The Garden

A blurb.
Back when I was 20, and my boy was 21, in 2003, we made our first trip overseas to South East Asia. We left Australia for eight months in total, travelling through Vietnam, Laos, Cambodia and Thailand. How is this relevant to our garden? Well,we spent out 'time out' from travelling at my Aunt's house in Thaton in far Northern Thailand. We would lie on our big wooden bed, staring up at the rafters, or out of the window at the giant bamboo, and we would dream of our future house. We scribbled down little house plans, and I would always add gardens to the drawings. My dream-gardens always had repetitious plantings, sweeping curves, vegetable beds, water tanks, and a studio tucked away somewhere in a hidden corner.
Now it is 2011 and at last we have our longed for house. The garden is a near-blank canvas, particularly out the back where there was a lone rosemary, two fungus-laden privets, two daisy bushes, a small group of aloes, and a wealth of agapanthus. That was literally all, and the best thing about this is that I can do whatever I want.
But what do I want now?
The sweeping curves, vegetable beds and repetitious plantings all remain but the art-studio has become a child's cubby house. I have also realised that none of my early plans ever took living on the side of a hill into account. I want our garden to be as productive as I can make it. I daydream about self-sufficiency but this is highly unlikely since I don't see us keeping a cow or two in the backyard. Still, in the future I hope to be able to provide my family with most of the fruits, vegetables, herbs and eggs that we eat. I cannot yet call the garden truly Organic, but this is one of my aims.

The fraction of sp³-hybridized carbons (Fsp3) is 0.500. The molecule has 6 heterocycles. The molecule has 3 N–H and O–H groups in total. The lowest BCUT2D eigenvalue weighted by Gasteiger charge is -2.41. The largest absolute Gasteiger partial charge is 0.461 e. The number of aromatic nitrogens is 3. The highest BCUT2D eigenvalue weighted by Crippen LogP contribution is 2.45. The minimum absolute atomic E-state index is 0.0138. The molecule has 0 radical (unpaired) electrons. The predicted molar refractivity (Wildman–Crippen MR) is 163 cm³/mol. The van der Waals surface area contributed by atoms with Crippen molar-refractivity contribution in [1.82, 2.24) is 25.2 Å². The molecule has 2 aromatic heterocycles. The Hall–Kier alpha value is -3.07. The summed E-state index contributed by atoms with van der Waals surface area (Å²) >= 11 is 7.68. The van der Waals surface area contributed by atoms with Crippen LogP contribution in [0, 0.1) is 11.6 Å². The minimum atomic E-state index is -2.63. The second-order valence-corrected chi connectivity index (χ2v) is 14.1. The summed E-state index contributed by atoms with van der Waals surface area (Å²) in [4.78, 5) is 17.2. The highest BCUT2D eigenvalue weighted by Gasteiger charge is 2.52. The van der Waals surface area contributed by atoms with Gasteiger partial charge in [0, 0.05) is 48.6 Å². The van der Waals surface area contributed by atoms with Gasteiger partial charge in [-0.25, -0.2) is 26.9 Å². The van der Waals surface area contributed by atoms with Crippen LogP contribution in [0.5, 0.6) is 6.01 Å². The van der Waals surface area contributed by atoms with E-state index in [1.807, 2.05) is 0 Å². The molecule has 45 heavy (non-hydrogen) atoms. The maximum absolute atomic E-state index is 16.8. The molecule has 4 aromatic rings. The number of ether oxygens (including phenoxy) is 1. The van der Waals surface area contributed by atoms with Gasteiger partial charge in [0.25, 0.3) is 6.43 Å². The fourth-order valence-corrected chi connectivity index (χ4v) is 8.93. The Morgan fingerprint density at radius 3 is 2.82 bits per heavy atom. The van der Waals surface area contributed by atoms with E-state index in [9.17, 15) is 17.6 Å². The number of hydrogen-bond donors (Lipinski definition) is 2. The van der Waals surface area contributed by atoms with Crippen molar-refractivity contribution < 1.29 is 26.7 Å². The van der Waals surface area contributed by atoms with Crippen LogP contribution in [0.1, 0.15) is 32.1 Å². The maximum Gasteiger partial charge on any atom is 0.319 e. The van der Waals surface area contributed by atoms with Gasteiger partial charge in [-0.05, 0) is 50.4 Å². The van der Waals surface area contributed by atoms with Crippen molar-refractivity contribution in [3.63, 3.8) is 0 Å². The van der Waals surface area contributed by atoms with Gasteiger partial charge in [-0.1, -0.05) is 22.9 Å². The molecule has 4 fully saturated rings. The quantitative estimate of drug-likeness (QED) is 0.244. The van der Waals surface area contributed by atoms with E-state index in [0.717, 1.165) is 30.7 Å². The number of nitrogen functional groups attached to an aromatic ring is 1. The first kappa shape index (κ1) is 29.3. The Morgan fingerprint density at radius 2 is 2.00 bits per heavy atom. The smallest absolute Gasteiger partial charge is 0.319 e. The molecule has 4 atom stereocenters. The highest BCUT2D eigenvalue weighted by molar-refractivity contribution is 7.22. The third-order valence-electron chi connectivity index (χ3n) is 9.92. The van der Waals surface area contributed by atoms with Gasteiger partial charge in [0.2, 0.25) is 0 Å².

Plants chosen come from a little mental hierarchy: firstly productive, secondly to bring in birds and insects, thirdly because I think they're beautiful. 
You see, I love plants. I love and adore them. I love their greens and their greys, their blues, reds and pinks, their prickles and spines, their tendrils and twining stems. I love knowing that birds are attracted to red flowers, bats to night flowers, and bees to nearly everything. I love Australian Chocolate Lilies because they are quiet, and Cannas because they are loud. 
So my garden will not just be a family garden, or a productive garden, or a bird garden, but will also be, fundamentally, a garden by a girl who loves plants.

We live in the Adelaide Hills in South Australia, but not the cold part! Our climate is classed as Mediterranean: we have hot, very dry, glaring bright summers, and cold, damp, miserable winters. Our average annual rainfall in our area is probably around 600mm (a bit more than Adelaide city at around 560mm, but less than Mount Lofty (over 700mm).